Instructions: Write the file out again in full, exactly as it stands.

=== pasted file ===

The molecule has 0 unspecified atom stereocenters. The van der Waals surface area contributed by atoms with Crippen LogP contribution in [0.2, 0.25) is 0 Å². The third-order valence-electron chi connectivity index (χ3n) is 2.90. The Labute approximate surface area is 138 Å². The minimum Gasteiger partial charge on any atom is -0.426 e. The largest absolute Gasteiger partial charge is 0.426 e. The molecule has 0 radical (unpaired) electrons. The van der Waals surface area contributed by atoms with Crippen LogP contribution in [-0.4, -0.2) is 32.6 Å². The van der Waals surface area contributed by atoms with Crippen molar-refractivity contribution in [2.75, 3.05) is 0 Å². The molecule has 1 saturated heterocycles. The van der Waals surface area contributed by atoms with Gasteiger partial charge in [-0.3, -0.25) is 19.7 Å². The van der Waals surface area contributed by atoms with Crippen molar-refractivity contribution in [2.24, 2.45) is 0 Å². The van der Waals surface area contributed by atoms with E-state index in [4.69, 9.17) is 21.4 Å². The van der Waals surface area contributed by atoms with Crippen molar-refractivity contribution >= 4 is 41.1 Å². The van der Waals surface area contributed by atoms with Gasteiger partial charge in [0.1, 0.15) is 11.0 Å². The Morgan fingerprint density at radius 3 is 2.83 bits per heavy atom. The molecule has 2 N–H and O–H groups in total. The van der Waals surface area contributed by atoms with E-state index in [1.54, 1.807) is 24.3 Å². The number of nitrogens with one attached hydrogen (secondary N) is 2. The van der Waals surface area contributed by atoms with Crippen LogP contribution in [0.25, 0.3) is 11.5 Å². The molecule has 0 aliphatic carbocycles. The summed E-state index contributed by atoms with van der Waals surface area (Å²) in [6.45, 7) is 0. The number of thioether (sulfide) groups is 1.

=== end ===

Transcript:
The molecule has 0 unspecified atom stereocenters. The van der Waals surface area contributed by atoms with Crippen LogP contribution in [0.2, 0.25) is 0 Å². The third-order valence-electron chi connectivity index (χ3n) is 2.90. The Labute approximate surface area is 138 Å². The minimum Gasteiger partial charge on any atom is -0.426 e. The largest absolute Gasteiger partial charge is 0.426 e. The molecule has 0 radical (unpaired) electrons. The van der Waals surface area contributed by atoms with Crippen LogP contribution in [-0.4, -0.2) is 32.6 Å². The van der Waals surface area contributed by atoms with Crippen molar-refractivity contribution in [2.75, 3.05) is 0 Å². The molecule has 1 saturated heterocycles. The van der Waals surface area contributed by atoms with Gasteiger partial charge in [-0.3, -0.25) is 19.7 Å². The van der Waals surface area contributed by atoms with Crippen molar-refractivity contribution in [2.24, 2.45) is 0 Å². The van der Waals surface area contributed by atoms with E-state index in [4.69, 9.17) is 21.4 Å². The van der Waals surface area contributed by atoms with Crippen molar-refractivity contribution >= 4 is 41.1 Å². The van der Waals surface area contributed by atoms with Gasteiger partial charge in [0.1, 0.15) is 11.0 Å². The Morgan fingerprint density at radius 3 is 2.83 bits per heavy atom. The molecule has 2 N–H and O–H groups in total. The van der Waals surface area contributed by atoms with E-state index in [1.54, 1.807) is 24.3 Å². The number of nitrogens with one attached hydrogen (secondary N) is 2. The van der Waals surface area contributed by atoms with Crippen LogP contribution in [0.25, 0.3) is 11.5 Å². The molecule has 0 aliphatic carbocycles. The summed E-state index contributed by atoms with van der Waals surface area (Å²) in [6.45, 7) is 0. The number of thioether (sulfide) groups is 1.